Crawford and Spence: Final Thoughts on Their Welterweight Showdown


By Rick Assad

Boxing's long and glorious list of legendary welterweights is studded with some of the biggest names in the history of the sport. On Saturday night at a jammed-packed T-Mobile Arena in Las Vegas, Terence Crawford and Errol Spence Jr. fought for the undisputed 147-pound title, but it was Crawford, who entered the ring bearing the WBO title, who etched his name among the ring immortals with a ninth-round stoppage of the previously unbeaten Spence. Behind a jackhammer jab and a vicious counterpunch, Crawford became the first male boxer in the four-belt era to be the undisputed champion in two weight classes and cemented his place at the top of the various pound-for-pound lists.

Spence, who has been one of the best of this generation, fought bravely, but was clearly no match for Crawford who knocked him down three times including once in the second round and twice in the seventh before referee Harvey Dock stepped in and ended the fight at the 2:32 mark.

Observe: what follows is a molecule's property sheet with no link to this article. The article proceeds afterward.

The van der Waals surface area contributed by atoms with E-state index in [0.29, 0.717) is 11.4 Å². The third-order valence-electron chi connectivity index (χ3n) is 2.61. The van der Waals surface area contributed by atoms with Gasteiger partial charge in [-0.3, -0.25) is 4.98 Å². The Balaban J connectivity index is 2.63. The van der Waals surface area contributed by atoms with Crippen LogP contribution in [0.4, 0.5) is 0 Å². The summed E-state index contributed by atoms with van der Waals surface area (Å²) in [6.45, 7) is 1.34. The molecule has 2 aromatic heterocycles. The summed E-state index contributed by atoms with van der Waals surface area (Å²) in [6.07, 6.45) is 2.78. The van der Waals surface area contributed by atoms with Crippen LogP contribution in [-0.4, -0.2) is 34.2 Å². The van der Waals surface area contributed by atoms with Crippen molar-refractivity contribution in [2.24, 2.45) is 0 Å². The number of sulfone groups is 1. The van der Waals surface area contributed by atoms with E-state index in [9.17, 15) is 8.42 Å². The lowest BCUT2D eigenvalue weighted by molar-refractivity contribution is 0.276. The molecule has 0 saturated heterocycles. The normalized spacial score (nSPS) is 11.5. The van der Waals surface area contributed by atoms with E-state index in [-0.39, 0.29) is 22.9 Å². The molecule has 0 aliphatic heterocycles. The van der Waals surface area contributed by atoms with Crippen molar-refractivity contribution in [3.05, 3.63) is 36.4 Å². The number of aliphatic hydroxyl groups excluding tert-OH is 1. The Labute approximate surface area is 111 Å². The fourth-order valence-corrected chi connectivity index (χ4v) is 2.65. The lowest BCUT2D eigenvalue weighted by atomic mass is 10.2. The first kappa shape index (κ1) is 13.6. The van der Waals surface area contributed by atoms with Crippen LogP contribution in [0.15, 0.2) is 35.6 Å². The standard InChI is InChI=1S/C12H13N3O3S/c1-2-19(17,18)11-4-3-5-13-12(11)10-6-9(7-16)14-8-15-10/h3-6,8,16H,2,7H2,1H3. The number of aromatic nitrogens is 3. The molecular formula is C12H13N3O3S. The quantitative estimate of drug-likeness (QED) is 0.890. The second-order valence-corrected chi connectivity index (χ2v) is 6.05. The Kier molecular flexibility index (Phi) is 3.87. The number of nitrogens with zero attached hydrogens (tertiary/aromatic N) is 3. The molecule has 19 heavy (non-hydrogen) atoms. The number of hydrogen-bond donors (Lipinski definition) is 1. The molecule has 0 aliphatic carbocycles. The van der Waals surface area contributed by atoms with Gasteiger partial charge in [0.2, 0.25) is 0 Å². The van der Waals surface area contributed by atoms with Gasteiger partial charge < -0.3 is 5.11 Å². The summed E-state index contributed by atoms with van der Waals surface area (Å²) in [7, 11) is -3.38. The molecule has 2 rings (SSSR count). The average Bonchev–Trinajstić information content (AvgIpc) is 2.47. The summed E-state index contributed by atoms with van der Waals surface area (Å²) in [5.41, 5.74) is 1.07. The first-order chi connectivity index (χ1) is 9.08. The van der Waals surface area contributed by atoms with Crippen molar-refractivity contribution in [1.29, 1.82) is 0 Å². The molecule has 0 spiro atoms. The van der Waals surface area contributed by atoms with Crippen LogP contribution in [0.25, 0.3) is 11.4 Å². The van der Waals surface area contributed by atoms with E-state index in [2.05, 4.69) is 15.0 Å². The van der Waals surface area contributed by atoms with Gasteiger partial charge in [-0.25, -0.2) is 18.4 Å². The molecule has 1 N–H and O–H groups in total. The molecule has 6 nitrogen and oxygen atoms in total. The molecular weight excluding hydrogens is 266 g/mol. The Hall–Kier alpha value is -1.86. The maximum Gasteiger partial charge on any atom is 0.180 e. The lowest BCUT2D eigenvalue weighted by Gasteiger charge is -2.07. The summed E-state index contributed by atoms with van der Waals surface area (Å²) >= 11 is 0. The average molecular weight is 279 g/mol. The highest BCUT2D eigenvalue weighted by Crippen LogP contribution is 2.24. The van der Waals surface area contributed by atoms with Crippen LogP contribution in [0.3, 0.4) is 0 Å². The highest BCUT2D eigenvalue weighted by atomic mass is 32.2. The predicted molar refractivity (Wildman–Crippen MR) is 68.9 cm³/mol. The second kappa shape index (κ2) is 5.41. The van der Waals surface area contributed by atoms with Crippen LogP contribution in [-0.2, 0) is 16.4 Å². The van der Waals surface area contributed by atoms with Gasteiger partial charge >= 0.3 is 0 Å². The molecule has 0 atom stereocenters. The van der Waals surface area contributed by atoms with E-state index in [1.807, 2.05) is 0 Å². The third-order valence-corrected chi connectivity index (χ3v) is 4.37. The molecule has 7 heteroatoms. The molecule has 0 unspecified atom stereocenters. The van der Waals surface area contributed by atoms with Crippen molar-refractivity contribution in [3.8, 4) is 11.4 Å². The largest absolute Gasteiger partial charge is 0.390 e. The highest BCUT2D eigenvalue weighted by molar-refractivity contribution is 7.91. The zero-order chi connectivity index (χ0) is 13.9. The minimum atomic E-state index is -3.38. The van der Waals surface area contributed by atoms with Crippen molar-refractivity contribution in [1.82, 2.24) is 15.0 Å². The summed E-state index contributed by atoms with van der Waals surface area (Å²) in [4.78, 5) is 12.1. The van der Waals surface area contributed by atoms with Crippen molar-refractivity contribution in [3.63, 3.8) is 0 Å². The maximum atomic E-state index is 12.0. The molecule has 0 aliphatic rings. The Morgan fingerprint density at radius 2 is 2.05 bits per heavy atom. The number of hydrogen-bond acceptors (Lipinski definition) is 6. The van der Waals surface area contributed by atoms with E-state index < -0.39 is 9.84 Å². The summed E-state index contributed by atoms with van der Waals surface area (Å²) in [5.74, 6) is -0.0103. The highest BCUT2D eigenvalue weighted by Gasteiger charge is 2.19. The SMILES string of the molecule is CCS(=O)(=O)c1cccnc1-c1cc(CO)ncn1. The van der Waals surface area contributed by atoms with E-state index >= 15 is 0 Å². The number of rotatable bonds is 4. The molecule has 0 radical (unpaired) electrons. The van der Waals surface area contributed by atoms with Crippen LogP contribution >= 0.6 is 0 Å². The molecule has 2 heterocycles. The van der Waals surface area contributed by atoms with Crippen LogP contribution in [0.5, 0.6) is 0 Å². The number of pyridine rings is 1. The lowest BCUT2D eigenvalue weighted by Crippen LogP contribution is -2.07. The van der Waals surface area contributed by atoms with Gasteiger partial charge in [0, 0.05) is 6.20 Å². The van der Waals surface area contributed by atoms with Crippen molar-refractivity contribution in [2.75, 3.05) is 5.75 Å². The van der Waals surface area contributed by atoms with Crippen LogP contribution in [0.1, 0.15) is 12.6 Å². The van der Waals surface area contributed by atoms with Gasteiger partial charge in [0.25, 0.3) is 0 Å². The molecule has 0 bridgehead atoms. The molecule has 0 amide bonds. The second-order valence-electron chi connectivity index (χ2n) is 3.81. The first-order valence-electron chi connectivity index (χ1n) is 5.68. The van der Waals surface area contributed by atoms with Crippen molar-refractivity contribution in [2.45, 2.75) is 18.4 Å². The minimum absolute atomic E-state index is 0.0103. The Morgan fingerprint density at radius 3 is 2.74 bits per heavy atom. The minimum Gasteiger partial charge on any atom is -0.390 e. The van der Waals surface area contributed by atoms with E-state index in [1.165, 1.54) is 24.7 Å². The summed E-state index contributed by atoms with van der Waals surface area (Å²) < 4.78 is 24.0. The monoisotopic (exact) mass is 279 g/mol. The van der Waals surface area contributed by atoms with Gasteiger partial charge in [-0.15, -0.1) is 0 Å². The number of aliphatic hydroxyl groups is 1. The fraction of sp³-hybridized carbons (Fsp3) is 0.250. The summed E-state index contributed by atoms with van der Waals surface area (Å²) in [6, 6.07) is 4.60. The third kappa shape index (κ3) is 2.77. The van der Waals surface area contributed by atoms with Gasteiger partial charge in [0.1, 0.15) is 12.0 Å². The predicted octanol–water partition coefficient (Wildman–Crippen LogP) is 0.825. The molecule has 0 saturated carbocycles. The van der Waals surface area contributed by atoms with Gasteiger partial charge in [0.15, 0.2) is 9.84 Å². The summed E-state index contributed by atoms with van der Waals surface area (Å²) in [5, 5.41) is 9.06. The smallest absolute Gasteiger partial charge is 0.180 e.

"He was just better tonight. I make no excuses…It was an off night,'' admitted Spence, whose face was battered and bloodied, and whose record fell to 28-1 with 22 knockouts. “He was using his jab,'' he said. "And my timing was a little bit off and you know he was catching me in between shots.”

There was a rematch clause in the contract that Spence has 30 days to activate. As the winner, Crawford reportedly has the right to determine if the rematch is at 147 or 154 pounds.

Crawford said that he would be open for a rematch at the higher weight, but after Saturday’s lopsided bout, a rematch would seem to be entirely unnecessary and it wouldn’t be surprising if Crawford, now 40-0 with 31 knockouts, reneges on the deal and goes in a different direction.

Despite the setback, respect has to be paid to Spence, who previously owned the WBC, WBA and IBF belts. Spence could easily have ducked Crawford, but he took the difficult challenge. While his star dimmed significantly on Saturday, he can rise again. The New York-born left-hander needs to get back in the gym with trainer Derrick James and work to make himself what he was before Saturday's thrashing.

When the cards were on the table, Crawford, the Omaha, Nebraska, native, showed his true greatness on the biggest stage when his best was required.

Photo credit: Esther Lin / SHOWTIME